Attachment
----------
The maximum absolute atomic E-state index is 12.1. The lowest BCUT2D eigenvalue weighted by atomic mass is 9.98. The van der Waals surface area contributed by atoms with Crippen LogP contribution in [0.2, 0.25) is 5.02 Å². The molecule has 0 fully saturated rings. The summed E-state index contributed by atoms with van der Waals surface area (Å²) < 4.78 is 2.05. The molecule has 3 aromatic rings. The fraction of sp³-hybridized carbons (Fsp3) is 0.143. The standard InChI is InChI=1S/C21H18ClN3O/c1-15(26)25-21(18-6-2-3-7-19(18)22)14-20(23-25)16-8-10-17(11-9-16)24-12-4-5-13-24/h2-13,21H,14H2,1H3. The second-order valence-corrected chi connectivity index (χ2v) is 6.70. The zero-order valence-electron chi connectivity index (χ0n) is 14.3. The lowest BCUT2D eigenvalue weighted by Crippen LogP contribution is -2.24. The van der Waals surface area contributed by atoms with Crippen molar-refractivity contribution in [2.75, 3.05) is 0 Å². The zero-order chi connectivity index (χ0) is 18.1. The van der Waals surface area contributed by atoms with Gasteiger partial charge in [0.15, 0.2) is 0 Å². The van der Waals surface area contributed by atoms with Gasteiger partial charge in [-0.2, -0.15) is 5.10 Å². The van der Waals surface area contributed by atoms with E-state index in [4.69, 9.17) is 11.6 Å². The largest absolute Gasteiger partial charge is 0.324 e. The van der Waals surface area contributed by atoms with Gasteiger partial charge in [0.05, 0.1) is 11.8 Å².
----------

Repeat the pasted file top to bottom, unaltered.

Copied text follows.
The maximum absolute atomic E-state index is 12.1. The lowest BCUT2D eigenvalue weighted by atomic mass is 9.98. The van der Waals surface area contributed by atoms with Crippen LogP contribution in [0.2, 0.25) is 5.02 Å². The molecule has 0 fully saturated rings. The summed E-state index contributed by atoms with van der Waals surface area (Å²) < 4.78 is 2.05. The molecule has 3 aromatic rings. The fraction of sp³-hybridized carbons (Fsp3) is 0.143. The standard InChI is InChI=1S/C21H18ClN3O/c1-15(26)25-21(18-6-2-3-7-19(18)22)14-20(23-25)16-8-10-17(11-9-16)24-12-4-5-13-24/h2-13,21H,14H2,1H3. The second-order valence-corrected chi connectivity index (χ2v) is 6.70. The zero-order valence-electron chi connectivity index (χ0n) is 14.3. The lowest BCUT2D eigenvalue weighted by Crippen LogP contribution is -2.24. The van der Waals surface area contributed by atoms with Crippen molar-refractivity contribution in [2.75, 3.05) is 0 Å². The zero-order chi connectivity index (χ0) is 18.1. The van der Waals surface area contributed by atoms with Gasteiger partial charge in [0.15, 0.2) is 0 Å². The van der Waals surface area contributed by atoms with Gasteiger partial charge in [-0.2, -0.15) is 5.10 Å². The van der Waals surface area contributed by atoms with E-state index in [4.69, 9.17) is 11.6 Å². The largest absolute Gasteiger partial charge is 0.324 e. The van der Waals surface area contributed by atoms with Gasteiger partial charge in [0.05, 0.1) is 11.8 Å².